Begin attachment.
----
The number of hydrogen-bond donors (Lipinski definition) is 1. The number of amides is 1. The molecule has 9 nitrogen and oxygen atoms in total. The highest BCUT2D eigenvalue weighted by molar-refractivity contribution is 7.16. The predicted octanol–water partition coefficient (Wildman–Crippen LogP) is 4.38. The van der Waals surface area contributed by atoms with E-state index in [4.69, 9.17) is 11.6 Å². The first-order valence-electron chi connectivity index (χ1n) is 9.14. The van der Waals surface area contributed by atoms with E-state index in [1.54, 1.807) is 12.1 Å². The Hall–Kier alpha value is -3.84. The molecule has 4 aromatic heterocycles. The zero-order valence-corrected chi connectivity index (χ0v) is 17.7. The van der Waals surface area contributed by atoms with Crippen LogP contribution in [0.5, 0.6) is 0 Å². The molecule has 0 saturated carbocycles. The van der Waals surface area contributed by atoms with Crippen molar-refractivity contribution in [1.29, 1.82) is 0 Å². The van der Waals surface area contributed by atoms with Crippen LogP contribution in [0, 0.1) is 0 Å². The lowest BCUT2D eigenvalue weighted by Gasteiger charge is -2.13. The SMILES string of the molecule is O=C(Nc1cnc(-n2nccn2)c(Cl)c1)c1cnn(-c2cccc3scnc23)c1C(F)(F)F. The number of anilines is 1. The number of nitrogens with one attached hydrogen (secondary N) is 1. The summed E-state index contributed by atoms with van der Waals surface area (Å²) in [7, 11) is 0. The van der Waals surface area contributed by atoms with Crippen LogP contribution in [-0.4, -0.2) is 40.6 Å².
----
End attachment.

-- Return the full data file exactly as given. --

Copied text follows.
The number of hydrogen-bond donors (Lipinski definition) is 1. The number of amides is 1. The molecule has 9 nitrogen and oxygen atoms in total. The highest BCUT2D eigenvalue weighted by molar-refractivity contribution is 7.16. The predicted octanol–water partition coefficient (Wildman–Crippen LogP) is 4.38. The van der Waals surface area contributed by atoms with E-state index in [4.69, 9.17) is 11.6 Å². The first-order valence-electron chi connectivity index (χ1n) is 9.14. The van der Waals surface area contributed by atoms with E-state index in [1.54, 1.807) is 12.1 Å². The Hall–Kier alpha value is -3.84. The molecule has 4 aromatic heterocycles. The zero-order valence-corrected chi connectivity index (χ0v) is 17.7. The van der Waals surface area contributed by atoms with Crippen LogP contribution in [0.5, 0.6) is 0 Å². The molecule has 0 saturated carbocycles. The van der Waals surface area contributed by atoms with Crippen molar-refractivity contribution in [1.29, 1.82) is 0 Å². The van der Waals surface area contributed by atoms with Crippen LogP contribution in [0, 0.1) is 0 Å². The lowest BCUT2D eigenvalue weighted by Gasteiger charge is -2.13. The SMILES string of the molecule is O=C(Nc1cnc(-n2nccn2)c(Cl)c1)c1cnn(-c2cccc3scnc23)c1C(F)(F)F. The number of anilines is 1. The number of nitrogens with one attached hydrogen (secondary N) is 1. The summed E-state index contributed by atoms with van der Waals surface area (Å²) in [7, 11) is 0. The van der Waals surface area contributed by atoms with Crippen LogP contribution in [-0.4, -0.2) is 40.6 Å².